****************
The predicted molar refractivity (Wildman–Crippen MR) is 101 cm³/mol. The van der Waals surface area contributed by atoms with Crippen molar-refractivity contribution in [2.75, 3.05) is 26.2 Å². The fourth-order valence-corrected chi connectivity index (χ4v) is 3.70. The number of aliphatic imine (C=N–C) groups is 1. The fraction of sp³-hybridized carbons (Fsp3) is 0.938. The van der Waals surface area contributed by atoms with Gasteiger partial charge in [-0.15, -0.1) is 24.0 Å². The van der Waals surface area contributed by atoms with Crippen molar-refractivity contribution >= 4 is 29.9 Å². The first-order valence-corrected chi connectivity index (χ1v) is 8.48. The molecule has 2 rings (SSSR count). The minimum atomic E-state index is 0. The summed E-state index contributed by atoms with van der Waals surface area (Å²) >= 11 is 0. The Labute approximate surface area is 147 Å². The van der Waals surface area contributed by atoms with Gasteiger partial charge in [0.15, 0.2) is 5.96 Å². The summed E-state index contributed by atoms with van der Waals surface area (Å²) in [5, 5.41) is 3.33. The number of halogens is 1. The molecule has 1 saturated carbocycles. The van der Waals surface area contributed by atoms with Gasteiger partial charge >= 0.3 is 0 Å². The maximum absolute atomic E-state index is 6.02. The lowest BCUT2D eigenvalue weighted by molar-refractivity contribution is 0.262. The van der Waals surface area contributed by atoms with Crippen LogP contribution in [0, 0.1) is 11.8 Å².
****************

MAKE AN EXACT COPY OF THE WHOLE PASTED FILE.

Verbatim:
The predicted molar refractivity (Wildman–Crippen MR) is 101 cm³/mol. The van der Waals surface area contributed by atoms with Crippen molar-refractivity contribution in [2.75, 3.05) is 26.2 Å². The fourth-order valence-corrected chi connectivity index (χ4v) is 3.70. The number of aliphatic imine (C=N–C) groups is 1. The fraction of sp³-hybridized carbons (Fsp3) is 0.938. The van der Waals surface area contributed by atoms with Gasteiger partial charge in [-0.15, -0.1) is 24.0 Å². The van der Waals surface area contributed by atoms with Crippen molar-refractivity contribution >= 4 is 29.9 Å². The first-order valence-corrected chi connectivity index (χ1v) is 8.48. The molecule has 2 rings (SSSR count). The minimum atomic E-state index is 0. The summed E-state index contributed by atoms with van der Waals surface area (Å²) >= 11 is 0. The Labute approximate surface area is 147 Å². The van der Waals surface area contributed by atoms with Gasteiger partial charge in [0.15, 0.2) is 5.96 Å². The summed E-state index contributed by atoms with van der Waals surface area (Å²) in [5, 5.41) is 3.33. The number of halogens is 1. The molecule has 1 saturated carbocycles. The van der Waals surface area contributed by atoms with Gasteiger partial charge >= 0.3 is 0 Å². The maximum absolute atomic E-state index is 6.02. The lowest BCUT2D eigenvalue weighted by molar-refractivity contribution is 0.262. The van der Waals surface area contributed by atoms with Crippen LogP contribution in [0, 0.1) is 11.8 Å².